taxi companies are now more than halfway in meeting the 20 percent required
by the legislation.
Phasing in hybrid electric and compressed natural gas (CNG) taxis into the
taxi fleet has resulted in roughly 35,000 tons of GHG emissions savings
each year, which is the same as reducing fuel consumption by 2.9 million
gallons per year. That is equivalent to taking 4,700 regular passenger cars
off of the road, or saving roughly $9.5 million dollars annually in fuel
“The SFMTA is proud to continue the work begun by the industry and the Taxi
Commission,” said Nathaniel P. Ford Sr., SFMTA Executive Director/CEO.
“This collaboration is an important part of creating a comprehensive
transportation system that is environmentally sustainable.”
This number of alternative fuel vehicles continues to rise because the
hybrid and CNG vehicles, while contributing to cleaner air for San
Francisco, are also very popular with taxi drivers. Although the fee
charged to a taxi driver to take out an alternative fuel vehicle is a bit
higher at $104.50 per 10-hour shift instead of $96.50 for a gasoline fueled
vehicle, the savings in fuel costs are substantial. For example, gasoline
for one shift is approximately $28 to $35, whereas filling up a hybrid
vehicle after a shift costs about half of that, around $15. The hybrid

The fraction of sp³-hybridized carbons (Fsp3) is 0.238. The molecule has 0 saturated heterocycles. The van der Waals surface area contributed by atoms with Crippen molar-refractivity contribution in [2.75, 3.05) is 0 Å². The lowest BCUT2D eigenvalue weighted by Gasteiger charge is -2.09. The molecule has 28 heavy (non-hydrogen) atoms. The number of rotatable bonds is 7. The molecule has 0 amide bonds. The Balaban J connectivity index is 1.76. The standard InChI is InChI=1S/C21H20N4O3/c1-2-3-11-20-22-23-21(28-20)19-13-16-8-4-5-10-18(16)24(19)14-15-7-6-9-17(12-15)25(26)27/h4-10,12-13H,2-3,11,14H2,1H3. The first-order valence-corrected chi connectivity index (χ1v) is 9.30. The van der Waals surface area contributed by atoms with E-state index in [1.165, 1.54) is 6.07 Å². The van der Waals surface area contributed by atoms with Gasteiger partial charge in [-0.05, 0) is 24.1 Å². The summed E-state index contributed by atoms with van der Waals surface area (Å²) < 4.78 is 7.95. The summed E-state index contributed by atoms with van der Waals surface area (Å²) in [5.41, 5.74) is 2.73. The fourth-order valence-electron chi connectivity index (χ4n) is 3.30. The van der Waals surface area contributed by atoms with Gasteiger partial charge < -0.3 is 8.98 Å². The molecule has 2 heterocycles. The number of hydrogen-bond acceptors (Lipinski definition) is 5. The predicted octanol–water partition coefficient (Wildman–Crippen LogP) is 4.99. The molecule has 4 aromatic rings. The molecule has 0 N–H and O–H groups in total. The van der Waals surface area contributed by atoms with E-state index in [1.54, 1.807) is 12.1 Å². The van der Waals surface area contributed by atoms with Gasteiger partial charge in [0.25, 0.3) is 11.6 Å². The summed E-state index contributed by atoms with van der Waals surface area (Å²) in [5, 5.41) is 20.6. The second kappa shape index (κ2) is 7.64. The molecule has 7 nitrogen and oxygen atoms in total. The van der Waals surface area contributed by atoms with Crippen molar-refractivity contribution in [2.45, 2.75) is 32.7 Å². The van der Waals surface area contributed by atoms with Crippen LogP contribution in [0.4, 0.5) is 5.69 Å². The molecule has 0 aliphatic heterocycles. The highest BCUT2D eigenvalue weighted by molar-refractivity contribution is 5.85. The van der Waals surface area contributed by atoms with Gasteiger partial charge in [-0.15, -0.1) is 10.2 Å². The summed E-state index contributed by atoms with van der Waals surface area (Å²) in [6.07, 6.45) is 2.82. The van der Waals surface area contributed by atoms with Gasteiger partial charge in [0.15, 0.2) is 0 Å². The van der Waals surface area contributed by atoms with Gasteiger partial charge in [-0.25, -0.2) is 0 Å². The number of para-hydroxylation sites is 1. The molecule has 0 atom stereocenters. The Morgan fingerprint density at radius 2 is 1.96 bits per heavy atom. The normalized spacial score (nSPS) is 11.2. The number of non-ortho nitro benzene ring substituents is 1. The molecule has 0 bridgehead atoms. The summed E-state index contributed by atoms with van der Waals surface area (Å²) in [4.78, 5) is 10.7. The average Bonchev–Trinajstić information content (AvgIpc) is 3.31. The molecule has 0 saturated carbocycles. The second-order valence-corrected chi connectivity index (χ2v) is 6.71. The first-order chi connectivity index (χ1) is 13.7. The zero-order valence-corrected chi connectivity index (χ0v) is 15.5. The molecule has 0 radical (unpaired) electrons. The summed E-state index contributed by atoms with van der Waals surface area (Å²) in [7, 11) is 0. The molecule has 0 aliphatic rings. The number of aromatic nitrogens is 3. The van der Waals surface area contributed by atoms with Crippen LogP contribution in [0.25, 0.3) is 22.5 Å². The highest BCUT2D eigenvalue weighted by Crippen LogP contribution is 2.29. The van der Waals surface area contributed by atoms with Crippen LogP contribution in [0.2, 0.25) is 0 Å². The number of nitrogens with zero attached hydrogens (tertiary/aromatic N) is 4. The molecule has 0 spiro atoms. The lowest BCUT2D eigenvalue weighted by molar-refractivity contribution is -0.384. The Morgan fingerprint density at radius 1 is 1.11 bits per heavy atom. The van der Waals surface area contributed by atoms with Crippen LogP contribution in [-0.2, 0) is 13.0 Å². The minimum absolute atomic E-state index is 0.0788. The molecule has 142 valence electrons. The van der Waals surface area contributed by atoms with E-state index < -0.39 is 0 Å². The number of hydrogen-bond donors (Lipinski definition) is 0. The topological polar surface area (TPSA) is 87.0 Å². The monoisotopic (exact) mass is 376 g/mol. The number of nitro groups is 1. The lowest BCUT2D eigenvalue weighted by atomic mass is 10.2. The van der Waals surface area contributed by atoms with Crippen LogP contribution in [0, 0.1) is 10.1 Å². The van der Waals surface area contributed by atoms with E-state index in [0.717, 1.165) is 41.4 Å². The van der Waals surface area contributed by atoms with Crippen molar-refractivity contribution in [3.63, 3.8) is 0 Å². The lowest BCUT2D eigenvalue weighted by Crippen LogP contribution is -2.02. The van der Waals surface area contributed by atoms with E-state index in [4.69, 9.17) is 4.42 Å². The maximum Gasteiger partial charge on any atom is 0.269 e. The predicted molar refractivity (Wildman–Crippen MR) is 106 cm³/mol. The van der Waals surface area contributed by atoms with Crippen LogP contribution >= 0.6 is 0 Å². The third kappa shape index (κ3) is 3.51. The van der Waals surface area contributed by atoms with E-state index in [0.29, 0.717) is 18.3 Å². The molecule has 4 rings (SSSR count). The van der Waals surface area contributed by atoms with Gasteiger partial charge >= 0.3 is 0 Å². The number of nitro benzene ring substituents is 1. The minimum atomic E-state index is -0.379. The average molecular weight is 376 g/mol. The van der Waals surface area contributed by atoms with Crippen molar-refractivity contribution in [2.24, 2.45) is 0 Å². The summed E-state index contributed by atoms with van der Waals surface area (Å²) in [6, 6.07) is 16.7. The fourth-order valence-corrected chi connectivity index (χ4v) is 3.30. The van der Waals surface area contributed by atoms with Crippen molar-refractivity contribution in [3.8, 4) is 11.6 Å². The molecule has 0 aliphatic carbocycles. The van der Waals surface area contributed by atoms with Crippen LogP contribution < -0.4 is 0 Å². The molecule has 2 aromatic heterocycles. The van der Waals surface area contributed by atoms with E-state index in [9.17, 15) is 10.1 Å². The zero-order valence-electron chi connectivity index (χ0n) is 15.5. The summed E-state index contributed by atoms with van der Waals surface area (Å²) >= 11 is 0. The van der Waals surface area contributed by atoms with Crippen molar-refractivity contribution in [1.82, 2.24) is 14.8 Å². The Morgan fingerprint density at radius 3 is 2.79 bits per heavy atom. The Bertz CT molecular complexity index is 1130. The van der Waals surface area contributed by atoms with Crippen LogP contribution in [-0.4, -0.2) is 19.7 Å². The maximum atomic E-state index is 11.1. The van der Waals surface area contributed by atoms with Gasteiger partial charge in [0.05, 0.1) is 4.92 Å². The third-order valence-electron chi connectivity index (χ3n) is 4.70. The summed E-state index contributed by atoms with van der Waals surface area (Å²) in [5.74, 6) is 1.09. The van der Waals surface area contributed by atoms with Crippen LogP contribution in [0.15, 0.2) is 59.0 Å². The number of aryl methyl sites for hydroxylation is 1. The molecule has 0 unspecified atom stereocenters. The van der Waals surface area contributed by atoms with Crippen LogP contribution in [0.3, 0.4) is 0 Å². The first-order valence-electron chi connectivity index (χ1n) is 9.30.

vehicles provide an additional economic benefit to taxi companies in that
they require less time and money for brake repairs. San Francisco’s hills
require the Crown Victoria taxis to have their brakes changed about once a
month. Hybrids can go six to eight months on a single set of brakes.
The gradual and flexible nature of the clean taxi program facilitated its
success. The program was accompanied by economic incentives from the City
to vehicle purchasers in the form of grant subsidies and gate fee increases
for alternative fuel vehicles. The SFMTA has continued the work of the
former Taxi Commission in coordination with the Department of the
Environment to encourage companies to purchase alternative fuel vehicles by
providing a Clean Air Taxi Grant incentive. Grants of $2,000 per new
alternative fuel vehicle are available to purchasers on a first come-first
served basis. The SFMTA merged with the Taxi Commission in March 2009 and
will oversee the ongoing upgrade of the San Francisco taxi fleet.
“Innovative solutions like the clean taxi program will keep San Francisco
beautiful,” said David Assmann, SF Environment Acting Director. “By working
in concert with the industry, San Francisco has created a program that gets
San Francisco currently has 1,474 taxis in service. Of these, 96 are ramp
taxi vehicles that are not subject to clean air vehicle requirements due to
the lack of good alternative fuel wheelchair accessible vans available on
the market. San Francisco taxi vehicles typically have about a four year
useful life and must be taken out of service once they have reached 350,000
The clean taxi ordinance was drafted in 2007 and originally published as
Police Code Section 1135.3. The SFMTA re-enacted the requirement as
Transportation Code, Division II, Sections 1106(m) (emissions reductions)
and 1114(e)(9)(A) (annual reporting requirement). The next report from taxi
companies on their plans for vehicle upgrades going forward is due June 1.